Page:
Previously posted on Gasm.org
Has this ever happened to you: you’re driving down the road and then someone cuts you off. Before you realize who is in the car with you, you mutter something under your breath at the other driver…. something you might not want your kids to hear?
Just the other day I was driving on the freeway. Some rude guy sped up and honked at me when I was merging into his lane. I have a tendency to talk to the other drivers while I’m driving in my car. In this instance, when he honked at me, I sighed, “Come on dude, don’t honk at me. You saw me signal; Eat me.” My nine-year-old daughter was in the backseat of the car with me. After a beat, she asked “Mom, what does “eat me”
Ah, those teachable moments…
I had to pause for minute. Then I began to think aloud: “Well honey, I don’t really know. I can’t imagine “eat me” indicates anything sexual because it’s being said out of frustration or anger. ” This answer seemed to satisfy her curiosity but it left me thinking…
I reflected on how much language around sex has anger or violence associated with it. For example: think of all the different euphemisms for intercourse: Nailing, banging, hitting it. Masturbation: beating off, whacking the mole. Or even Frustration: fuck you, bite me, eat me. All of those have a negative connotation to them.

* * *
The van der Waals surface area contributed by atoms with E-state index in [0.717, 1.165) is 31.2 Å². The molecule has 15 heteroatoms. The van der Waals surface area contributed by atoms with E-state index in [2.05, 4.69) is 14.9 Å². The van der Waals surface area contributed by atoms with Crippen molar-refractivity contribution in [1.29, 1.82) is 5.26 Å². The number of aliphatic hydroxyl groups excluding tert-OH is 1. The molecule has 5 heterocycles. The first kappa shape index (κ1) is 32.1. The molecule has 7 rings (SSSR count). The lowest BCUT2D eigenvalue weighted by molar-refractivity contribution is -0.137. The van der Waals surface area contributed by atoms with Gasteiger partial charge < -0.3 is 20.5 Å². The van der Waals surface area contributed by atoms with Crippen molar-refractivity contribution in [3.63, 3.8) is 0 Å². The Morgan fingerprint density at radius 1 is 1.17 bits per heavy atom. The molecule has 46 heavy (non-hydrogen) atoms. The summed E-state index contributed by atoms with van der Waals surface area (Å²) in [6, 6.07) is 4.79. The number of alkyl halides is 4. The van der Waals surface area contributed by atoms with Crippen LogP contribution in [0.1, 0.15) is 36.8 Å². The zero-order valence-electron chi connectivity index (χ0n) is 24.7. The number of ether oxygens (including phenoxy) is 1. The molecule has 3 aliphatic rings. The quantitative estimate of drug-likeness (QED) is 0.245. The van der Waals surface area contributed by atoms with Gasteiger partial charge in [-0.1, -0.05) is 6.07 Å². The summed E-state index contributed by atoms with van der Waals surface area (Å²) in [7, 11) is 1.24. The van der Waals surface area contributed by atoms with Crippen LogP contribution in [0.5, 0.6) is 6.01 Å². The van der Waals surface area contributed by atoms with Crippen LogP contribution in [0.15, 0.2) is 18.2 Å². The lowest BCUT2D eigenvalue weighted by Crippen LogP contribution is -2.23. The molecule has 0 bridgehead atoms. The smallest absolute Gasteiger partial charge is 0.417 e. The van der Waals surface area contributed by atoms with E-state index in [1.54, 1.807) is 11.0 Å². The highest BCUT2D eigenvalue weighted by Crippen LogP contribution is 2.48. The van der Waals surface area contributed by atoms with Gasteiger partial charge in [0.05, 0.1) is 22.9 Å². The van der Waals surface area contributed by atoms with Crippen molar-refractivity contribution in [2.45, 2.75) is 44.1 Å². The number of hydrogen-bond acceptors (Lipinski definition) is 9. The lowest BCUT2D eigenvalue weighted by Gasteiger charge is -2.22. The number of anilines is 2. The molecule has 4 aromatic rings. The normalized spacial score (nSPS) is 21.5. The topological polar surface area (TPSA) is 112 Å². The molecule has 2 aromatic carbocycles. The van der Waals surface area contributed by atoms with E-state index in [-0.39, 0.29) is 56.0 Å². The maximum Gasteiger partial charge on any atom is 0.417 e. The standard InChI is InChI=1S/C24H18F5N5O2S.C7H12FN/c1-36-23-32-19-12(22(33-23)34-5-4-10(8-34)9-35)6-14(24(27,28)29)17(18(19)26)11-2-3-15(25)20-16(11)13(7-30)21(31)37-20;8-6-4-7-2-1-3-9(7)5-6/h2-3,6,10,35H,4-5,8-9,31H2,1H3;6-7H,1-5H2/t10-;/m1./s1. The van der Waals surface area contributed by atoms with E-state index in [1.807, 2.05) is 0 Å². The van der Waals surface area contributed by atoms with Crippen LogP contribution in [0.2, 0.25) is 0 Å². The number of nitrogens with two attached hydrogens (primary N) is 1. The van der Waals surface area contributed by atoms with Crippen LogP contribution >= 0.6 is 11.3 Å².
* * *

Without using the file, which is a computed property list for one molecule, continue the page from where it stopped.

I’m not sure why people say “eat me”. I don’t know about you but I certainly wouldn’t want someone I was angry with or didn’t care for to perform cunnilingus on me. I would not want to force someone to do that either. For me, this seems to be another example of our failure to teach about how important PLEASURE is when talking about sex and sexuality. If it was clear to children, teens, and adults that pleasure is a goal when talking about the behaviors around sex, would we be so quick to talk about sex in terms of violence and/or anger?
There is something else I’d like to point out here: I didn’t know the answer to her question. I was not lying to my child to get out of giving her an answer to her question. I don’t know about you but I feel like I had a pretty good bullshit detector when I was a kid. I also want to point out that not knowing the answer was okay. My kids know that I am imperfect and human. As much as I might like to think I know it all, I am shown all too often that I don’t.
This article has been republished with permission from Lanae St.John.
Please visit Lanae St.John’s website to view the original post and more of Lanae’s works.
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